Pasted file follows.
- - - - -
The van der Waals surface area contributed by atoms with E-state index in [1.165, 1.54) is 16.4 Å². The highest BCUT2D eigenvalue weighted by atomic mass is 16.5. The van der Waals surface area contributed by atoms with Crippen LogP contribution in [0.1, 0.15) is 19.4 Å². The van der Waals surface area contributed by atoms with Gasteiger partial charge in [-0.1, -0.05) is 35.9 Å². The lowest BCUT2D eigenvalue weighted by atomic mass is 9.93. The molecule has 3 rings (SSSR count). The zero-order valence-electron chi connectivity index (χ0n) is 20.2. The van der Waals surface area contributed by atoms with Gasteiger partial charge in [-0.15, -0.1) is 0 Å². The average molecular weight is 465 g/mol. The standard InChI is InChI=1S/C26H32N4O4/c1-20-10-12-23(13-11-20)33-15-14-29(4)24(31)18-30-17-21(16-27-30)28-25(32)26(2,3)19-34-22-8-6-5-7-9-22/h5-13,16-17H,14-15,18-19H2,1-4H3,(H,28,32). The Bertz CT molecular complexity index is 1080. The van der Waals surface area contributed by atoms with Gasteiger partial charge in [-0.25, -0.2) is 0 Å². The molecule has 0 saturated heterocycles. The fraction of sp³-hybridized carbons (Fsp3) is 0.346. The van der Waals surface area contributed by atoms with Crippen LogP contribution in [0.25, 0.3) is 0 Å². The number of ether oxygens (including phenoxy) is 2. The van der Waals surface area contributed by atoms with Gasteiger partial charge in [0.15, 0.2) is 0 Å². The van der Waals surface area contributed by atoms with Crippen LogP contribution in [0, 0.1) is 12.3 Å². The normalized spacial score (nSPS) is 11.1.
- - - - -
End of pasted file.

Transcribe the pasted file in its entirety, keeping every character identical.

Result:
The van der Waals surface area contributed by atoms with E-state index in [1.165, 1.54) is 16.4 Å². The highest BCUT2D eigenvalue weighted by atomic mass is 16.5. The van der Waals surface area contributed by atoms with Crippen LogP contribution in [0.1, 0.15) is 19.4 Å². The van der Waals surface area contributed by atoms with Gasteiger partial charge in [-0.1, -0.05) is 35.9 Å². The lowest BCUT2D eigenvalue weighted by atomic mass is 9.93. The molecule has 3 rings (SSSR count). The zero-order valence-electron chi connectivity index (χ0n) is 20.2. The van der Waals surface area contributed by atoms with Gasteiger partial charge in [-0.15, -0.1) is 0 Å². The average molecular weight is 465 g/mol. The standard InChI is InChI=1S/C26H32N4O4/c1-20-10-12-23(13-11-20)33-15-14-29(4)24(31)18-30-17-21(16-27-30)28-25(32)26(2,3)19-34-22-8-6-5-7-9-22/h5-13,16-17H,14-15,18-19H2,1-4H3,(H,28,32). The Bertz CT molecular complexity index is 1080. The van der Waals surface area contributed by atoms with Gasteiger partial charge in [-0.25, -0.2) is 0 Å². The molecule has 0 saturated heterocycles. The fraction of sp³-hybridized carbons (Fsp3) is 0.346. The van der Waals surface area contributed by atoms with Crippen LogP contribution in [0.25, 0.3) is 0 Å². The number of ether oxygens (including phenoxy) is 2. The van der Waals surface area contributed by atoms with Gasteiger partial charge in [0.15, 0.2) is 0 Å². The van der Waals surface area contributed by atoms with Crippen LogP contribution in [0, 0.1) is 12.3 Å². The normalized spacial score (nSPS) is 11.1.